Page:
Two days later, after much negotiation that passed me by, the bat whisperers arrived, rapturous at such a find. I was feeding my children fishfingers and Alphabites in the kitchen whilst our boarders occupied their customary places underneath the table, snoozing peacefully. The experts set to work. They discovered that the colony was roosting in the roof space, but my explorers had found their way down the cavity walls and glimpsing a new and promised land, were then pushing their way, Hitchcock-fashion into the house through the air vents. And as the professionals prised off the vents, they came tumbling out over the floor, a mass of arms and legs and wings and spindly tiny bones and fur.
Each bat was lovingly gathered up and taken away.
We had our house back.
I didn’t realise until the last bat had exited, just what a strain it had been. I had such a slide show in my head of death and despair, that I viewed the advent of the bats as a sort of necessary finale to it all. I only know that I felt a huge relief when the intruders were gone and I could lie in bed in safety. I’d been scared for so long, I didn’t know how not to be scared.
My spiritual life feels like that now, even though you might think that’s a bit of a stretch. Bear with. I’ve always felt the dread of a God who could not be appeased – winging around my mind posting demands and ultimatums which I had to try to achieve otherwise bad things would happen. You must be saved or you will burn in hell. You must go to church on Sunday or you will be run over by a bus. You must wear a hat when you are in the Lord’s presence or you are guilty of disrespect to the Almighty. You must read your Bible every day or you are not a real Christian. You must pray every day – ditto. You must keep the Sabbath holy and never even think of buying sweets. You must regard anyone who isn’t a Christian with pity and suspicion. You can have joy down in your heart but not anywhere else. You are not of this world but you have to live here until you are taken to the next. And that’s only if you’ve hit the jackpot of salvation. And if you haven’t? Hard cheese.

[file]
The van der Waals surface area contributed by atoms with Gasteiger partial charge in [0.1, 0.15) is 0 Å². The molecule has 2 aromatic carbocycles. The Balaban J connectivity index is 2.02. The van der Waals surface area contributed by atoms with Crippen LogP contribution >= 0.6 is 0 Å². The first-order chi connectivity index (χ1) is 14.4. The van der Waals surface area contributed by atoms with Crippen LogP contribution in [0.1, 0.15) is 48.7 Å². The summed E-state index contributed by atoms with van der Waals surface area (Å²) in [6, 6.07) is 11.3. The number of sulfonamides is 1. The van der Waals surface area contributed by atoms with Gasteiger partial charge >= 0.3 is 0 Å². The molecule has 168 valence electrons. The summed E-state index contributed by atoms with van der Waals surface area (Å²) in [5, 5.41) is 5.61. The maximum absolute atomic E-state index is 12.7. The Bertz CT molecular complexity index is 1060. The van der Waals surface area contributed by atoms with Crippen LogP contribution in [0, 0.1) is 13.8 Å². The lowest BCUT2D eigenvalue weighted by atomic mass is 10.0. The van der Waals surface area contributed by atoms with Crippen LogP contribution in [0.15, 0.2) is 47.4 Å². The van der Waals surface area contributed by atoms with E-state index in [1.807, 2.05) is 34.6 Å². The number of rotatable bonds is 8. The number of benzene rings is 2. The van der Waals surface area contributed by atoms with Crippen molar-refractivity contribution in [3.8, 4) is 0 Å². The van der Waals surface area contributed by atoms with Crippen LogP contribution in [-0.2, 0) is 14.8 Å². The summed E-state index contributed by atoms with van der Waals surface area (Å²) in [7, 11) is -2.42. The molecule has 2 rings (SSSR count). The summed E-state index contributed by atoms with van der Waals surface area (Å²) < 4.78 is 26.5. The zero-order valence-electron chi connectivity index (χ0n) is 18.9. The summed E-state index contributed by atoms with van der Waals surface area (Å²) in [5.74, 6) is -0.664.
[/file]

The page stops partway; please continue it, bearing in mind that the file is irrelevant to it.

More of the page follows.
These are the black malevolent bats which swirled around my psyche throughout my life.
And I am seeing them off. I am taking each one and kicking it out of the door. I just don’t believe these bats any more.
And I know I go on and on and on about this, but I now believe in a loving God who embraces all – and I mean ALL of his creation. Who doesn’t have people who are in or out, saved or lost, chosen or rejected. What sort of God would lovingly create only to vindictively destroy? It doesn’t make any sense. It really doesn’t.
But still, there are a few stray buggers who are hiding in the woodwork and behind the curtains and thumbing their noses at me. It will be a lifetime’s work to find them all.
My house is clearer than it has ever been. And I am beginning to move around freely and rejoice in the freedom to live without fear.
Just believing in a God who loves me and doesn’t need any bats to back her up.